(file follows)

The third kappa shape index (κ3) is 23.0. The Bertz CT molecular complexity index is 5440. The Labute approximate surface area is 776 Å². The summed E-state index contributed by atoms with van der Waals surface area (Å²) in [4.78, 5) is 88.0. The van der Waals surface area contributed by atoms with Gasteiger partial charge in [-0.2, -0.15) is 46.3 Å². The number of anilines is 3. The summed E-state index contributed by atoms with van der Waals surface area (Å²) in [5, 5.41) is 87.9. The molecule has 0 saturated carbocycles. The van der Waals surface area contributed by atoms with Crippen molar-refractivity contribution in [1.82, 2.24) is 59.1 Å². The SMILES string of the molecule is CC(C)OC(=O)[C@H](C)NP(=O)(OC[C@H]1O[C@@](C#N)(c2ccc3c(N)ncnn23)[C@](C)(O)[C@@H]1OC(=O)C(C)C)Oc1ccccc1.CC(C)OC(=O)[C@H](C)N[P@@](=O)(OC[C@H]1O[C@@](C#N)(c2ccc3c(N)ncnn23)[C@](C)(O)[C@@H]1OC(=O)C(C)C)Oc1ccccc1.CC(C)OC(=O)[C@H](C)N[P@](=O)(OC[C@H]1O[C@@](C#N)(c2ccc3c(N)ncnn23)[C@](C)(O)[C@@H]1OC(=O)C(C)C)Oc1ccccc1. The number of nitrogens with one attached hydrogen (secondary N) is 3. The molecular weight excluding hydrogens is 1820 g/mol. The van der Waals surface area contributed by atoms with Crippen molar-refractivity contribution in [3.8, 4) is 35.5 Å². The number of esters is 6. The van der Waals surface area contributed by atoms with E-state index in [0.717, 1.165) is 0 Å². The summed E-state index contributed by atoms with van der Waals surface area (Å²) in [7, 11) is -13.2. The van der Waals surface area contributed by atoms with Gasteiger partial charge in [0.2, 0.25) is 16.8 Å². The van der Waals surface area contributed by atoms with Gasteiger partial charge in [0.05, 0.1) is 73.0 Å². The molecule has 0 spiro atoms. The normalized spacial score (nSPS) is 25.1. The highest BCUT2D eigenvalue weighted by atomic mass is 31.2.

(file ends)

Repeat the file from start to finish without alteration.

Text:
The third kappa shape index (κ3) is 23.0. The Bertz CT molecular complexity index is 5440. The Labute approximate surface area is 776 Å². The summed E-state index contributed by atoms with van der Waals surface area (Å²) in [4.78, 5) is 88.0. The van der Waals surface area contributed by atoms with Gasteiger partial charge in [-0.2, -0.15) is 46.3 Å². The number of anilines is 3. The summed E-state index contributed by atoms with van der Waals surface area (Å²) in [5, 5.41) is 87.9. The molecule has 0 saturated carbocycles. The van der Waals surface area contributed by atoms with Crippen molar-refractivity contribution in [1.82, 2.24) is 59.1 Å². The SMILES string of the molecule is CC(C)OC(=O)[C@H](C)NP(=O)(OC[C@H]1O[C@@](C#N)(c2ccc3c(N)ncnn23)[C@](C)(O)[C@@H]1OC(=O)C(C)C)Oc1ccccc1.CC(C)OC(=O)[C@H](C)N[P@@](=O)(OC[C@H]1O[C@@](C#N)(c2ccc3c(N)ncnn23)[C@](C)(O)[C@@H]1OC(=O)C(C)C)Oc1ccccc1.CC(C)OC(=O)[C@H](C)N[P@](=O)(OC[C@H]1O[C@@](C#N)(c2ccc3c(N)ncnn23)[C@](C)(O)[C@@H]1OC(=O)C(C)C)Oc1ccccc1. The number of nitrogens with one attached hydrogen (secondary N) is 3. The molecular weight excluding hydrogens is 1820 g/mol. The van der Waals surface area contributed by atoms with Crippen molar-refractivity contribution in [3.8, 4) is 35.5 Å². The number of esters is 6. The van der Waals surface area contributed by atoms with E-state index in [0.717, 1.165) is 0 Å². The summed E-state index contributed by atoms with van der Waals surface area (Å²) in [7, 11) is -13.2. The van der Waals surface area contributed by atoms with Gasteiger partial charge in [0.2, 0.25) is 16.8 Å². The van der Waals surface area contributed by atoms with Gasteiger partial charge in [0.05, 0.1) is 73.0 Å². The molecule has 0 spiro atoms. The normalized spacial score (nSPS) is 25.1. The highest BCUT2D eigenvalue weighted by atomic mass is 31.2.